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And now, the waiting

Posted Aug 29, 2014

Defensive tackle might be the Broncos' deepest position, which places stalwarts Kevin Vickerson and Mitch Unrein on the knife's edge as the preseason ends.

ARLINGTON, Texas -- To understand where veterans like Kevin Vickerson and Mitch Unrein are after Thursday's 27-3 preseason win over Dallas, one must go back to where they and the Broncos were four years ago.

In those days, the Broncos' defense was in disrepair. They allowed more yardage than anyone else in 2010, and its defensive line in the 3-4 alignment was panned by many pundits as the league's worst.

It was into that morass that Kevin Vickerson and Mitch Unrein arrived. Vickerson was on the 53-man roster, determined to prove his worth after being cast aside by Seattle. Unrein was on the practice squad, the Eastern Plains, hometown hero trying to latch on with the home-state team.

In the 4-12 season of 2010, the defensive line struggled. After coaching and administrative changes, a total overhaul was expected. But Vickerson and Unrein would become part of the solution: Vickerson as one of the first players John Fox chose to re-sign after becoming head coach, and Unrein by overcoming the odds to stick on the 53-man roster. Fox installed the 4-3 alignment he knew so well, and found Vickerson and Unrein to be good fits. They fortified the defensive tackle corps, and gradually, the Broncos' interior presence improved. The depth that was non-existent in 2010 soon became a strength.

Over the last four years, this weak spot became the defense's rock-solid core. And now it is so strong that the decisions at defensive tackle may be the most difficult on the roster.

Vickerson, Unrein, Marvin Austin and Sione Fua played all four quarters Thursday. Throughout the preseason, each has had moments where they were dominant. But there is not room for all.

"We have a lot of depth, and it's going to be some tough cuts," said Unrein.

Ends Derek Wolfe and Malik Jackson can swing inside in pass-rush situations. Austin was plucked off the scrap heap, his career and potential resuscitated by good health. First-rounder Sylvester Williams looks worthy of his lofty draft status. And Terrance "Pot Roast" Knighton is a gap-clogging force who is also a charismatic cult hero. Fua, a 2011 third-round pick of the Panthers, was dominant in the Aug. 17 shutout of the 49ers.

The inside depth is top-shelf, among the best in the league.

"It most definitely is. But that should be good. It should bring out the best in all of us," said Vickerson. "A lot of good plays made by our defensive line today."

Vickerson led the way with five tackles, including one in which he shed a blocker to make an ankle tackle of Dallas running back Phillip Tanner for a three-yard loss. Unrein added a third-quarter sack of Cowboys quarterback Dustin Vaughan that was just two feet away from being a safety.

And in the fourth quarter, the two proven veterans continued to pound away, work through double teams, stunt, twist and shake off blockers. It was the sort of extensive work that rotational defensive tackles rarely experience at this level, and it helped both settle into a groove.

"I haven't been able to start a game and play that many plays, pretty much, since college," said Unrein. "I think it helps when you get out there and you can play a lot of plays like that. You start getting kind of on a roll, an knowing what the offensive linemen like to do. You kind of get tips off their stance and things like that, and then you hear some of the calls, and things like that."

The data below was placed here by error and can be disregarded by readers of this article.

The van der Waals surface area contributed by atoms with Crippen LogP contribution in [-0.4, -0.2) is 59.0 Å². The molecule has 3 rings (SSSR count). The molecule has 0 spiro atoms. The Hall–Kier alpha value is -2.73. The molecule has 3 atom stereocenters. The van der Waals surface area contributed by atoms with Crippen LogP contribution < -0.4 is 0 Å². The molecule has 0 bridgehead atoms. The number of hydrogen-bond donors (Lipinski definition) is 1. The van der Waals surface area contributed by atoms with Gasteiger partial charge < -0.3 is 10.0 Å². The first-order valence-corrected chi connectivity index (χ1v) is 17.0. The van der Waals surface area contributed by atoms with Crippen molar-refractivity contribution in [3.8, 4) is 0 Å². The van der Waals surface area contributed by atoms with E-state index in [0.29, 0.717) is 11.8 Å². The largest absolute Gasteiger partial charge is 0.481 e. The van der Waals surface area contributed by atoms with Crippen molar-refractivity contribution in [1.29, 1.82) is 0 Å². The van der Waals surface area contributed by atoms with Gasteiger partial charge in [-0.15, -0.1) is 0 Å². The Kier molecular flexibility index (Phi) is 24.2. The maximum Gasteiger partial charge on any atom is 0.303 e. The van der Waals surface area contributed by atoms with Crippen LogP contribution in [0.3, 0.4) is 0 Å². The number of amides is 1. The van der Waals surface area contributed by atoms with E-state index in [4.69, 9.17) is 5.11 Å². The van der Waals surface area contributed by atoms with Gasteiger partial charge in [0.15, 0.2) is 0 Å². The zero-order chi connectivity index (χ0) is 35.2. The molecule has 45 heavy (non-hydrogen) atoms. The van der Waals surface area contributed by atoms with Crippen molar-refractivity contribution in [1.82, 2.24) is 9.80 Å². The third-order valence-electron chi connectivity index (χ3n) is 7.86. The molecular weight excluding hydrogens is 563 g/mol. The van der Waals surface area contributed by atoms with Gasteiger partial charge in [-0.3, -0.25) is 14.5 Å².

But familiarity doesn't breed security. Unrein knows this, as he's been on this sort of jagged, nervous edge at the conclusion of previous preseasons.

"I just came out here tonight and just tried to leave it all on the field," he said. "I know I can play in this league, and if it's for the Broncos, that would be great, but I feel like wherever it's at, hopefully I can contribute."

In the past few weeks, Unrein even got some work at defensive end -- "the more you can do, the better it is," he said -- to go along with history of contributions all over the field: multiple roles on special teams and offensive work as a short-yardage fullback.

Vickerson's goal this summer was not diversification, but recovery from the dislocated hip he suffered last Nov. 24 at New England. He wasn't cleared to practice until last month, and didn't take a game snap until last Saturday. But the hip passed the test of brief work then, and extensive duty Thursday.

"Every day it gets better," he said. "I'm going in a positive direction. We're not having any setbacks as far as soreness or anything like that. So that's all you can ask for.

"Well, that, and a roster spot. But like Unrein, Vickerson accepts the reality of the roster predicament.

"All I can do is what I can do and that's play. The rest is in their hands," he said. "I put it on film for them to see, to show the world what I can still do. After that, it's their decision."

Added Unrein: "It's in their hands, but I just wanted to put good tape out there for them to see. If it doesn't work out, then hopefully, get picked up by somebody else. But that's all you can really do, is have a job in this league, because it's fun playing in the NFL, and I don't want to see it end anytime soon."

Like many Broncos, they've proven, once again, that they are good enough to play in the NFL. But on a team blessed with talent, the task is more difficult -- both for them and those who make the decisions. Given where the Broncos were when Vickerson and Unrein arrived, it's a problem for which they are grateful. But that doesn't make these next two days any less painful.

"The team's not going to be the same after tonight," Unrein said. "It's hard."